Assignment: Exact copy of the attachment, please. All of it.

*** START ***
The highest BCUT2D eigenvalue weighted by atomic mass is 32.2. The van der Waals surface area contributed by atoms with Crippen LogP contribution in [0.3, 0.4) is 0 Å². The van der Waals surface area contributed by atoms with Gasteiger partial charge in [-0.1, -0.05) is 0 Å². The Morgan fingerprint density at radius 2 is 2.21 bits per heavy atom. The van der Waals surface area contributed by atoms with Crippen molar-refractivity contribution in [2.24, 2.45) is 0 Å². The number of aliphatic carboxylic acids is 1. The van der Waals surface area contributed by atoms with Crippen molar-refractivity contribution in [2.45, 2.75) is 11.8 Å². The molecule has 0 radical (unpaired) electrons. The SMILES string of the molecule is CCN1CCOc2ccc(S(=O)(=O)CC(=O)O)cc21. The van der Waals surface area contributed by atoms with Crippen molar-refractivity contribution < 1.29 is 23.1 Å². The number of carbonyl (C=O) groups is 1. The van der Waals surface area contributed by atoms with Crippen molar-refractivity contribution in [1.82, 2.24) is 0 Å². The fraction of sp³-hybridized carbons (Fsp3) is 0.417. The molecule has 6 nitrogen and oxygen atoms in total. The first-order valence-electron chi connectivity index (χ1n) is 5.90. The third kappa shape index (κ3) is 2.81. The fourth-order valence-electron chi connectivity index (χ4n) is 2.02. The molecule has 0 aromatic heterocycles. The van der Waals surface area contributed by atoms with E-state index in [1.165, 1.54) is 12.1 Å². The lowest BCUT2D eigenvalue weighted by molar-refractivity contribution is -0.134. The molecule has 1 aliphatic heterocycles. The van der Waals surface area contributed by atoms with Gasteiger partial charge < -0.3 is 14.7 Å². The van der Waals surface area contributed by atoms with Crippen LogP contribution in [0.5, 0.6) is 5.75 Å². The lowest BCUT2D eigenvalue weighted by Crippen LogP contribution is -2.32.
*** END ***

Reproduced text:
The highest BCUT2D eigenvalue weighted by atomic mass is 32.2. The van der Waals surface area contributed by atoms with Crippen LogP contribution in [0.3, 0.4) is 0 Å². The van der Waals surface area contributed by atoms with Gasteiger partial charge in [-0.1, -0.05) is 0 Å². The Morgan fingerprint density at radius 2 is 2.21 bits per heavy atom. The van der Waals surface area contributed by atoms with Crippen molar-refractivity contribution in [2.24, 2.45) is 0 Å². The number of aliphatic carboxylic acids is 1. The van der Waals surface area contributed by atoms with Crippen molar-refractivity contribution in [2.45, 2.75) is 11.8 Å². The molecule has 0 radical (unpaired) electrons. The SMILES string of the molecule is CCN1CCOc2ccc(S(=O)(=O)CC(=O)O)cc21. The van der Waals surface area contributed by atoms with Crippen molar-refractivity contribution < 1.29 is 23.1 Å². The number of carbonyl (C=O) groups is 1. The van der Waals surface area contributed by atoms with Crippen molar-refractivity contribution in [1.82, 2.24) is 0 Å². The fraction of sp³-hybridized carbons (Fsp3) is 0.417. The molecule has 6 nitrogen and oxygen atoms in total. The first-order valence-electron chi connectivity index (χ1n) is 5.90. The third kappa shape index (κ3) is 2.81. The fourth-order valence-electron chi connectivity index (χ4n) is 2.02. The molecule has 0 aromatic heterocycles. The van der Waals surface area contributed by atoms with E-state index in [1.165, 1.54) is 12.1 Å². The lowest BCUT2D eigenvalue weighted by molar-refractivity contribution is -0.134. The molecule has 1 aliphatic heterocycles. The van der Waals surface area contributed by atoms with Gasteiger partial charge < -0.3 is 14.7 Å². The van der Waals surface area contributed by atoms with Crippen LogP contribution in [0.5, 0.6) is 5.75 Å². The lowest BCUT2D eigenvalue weighted by Crippen LogP contribution is -2.32.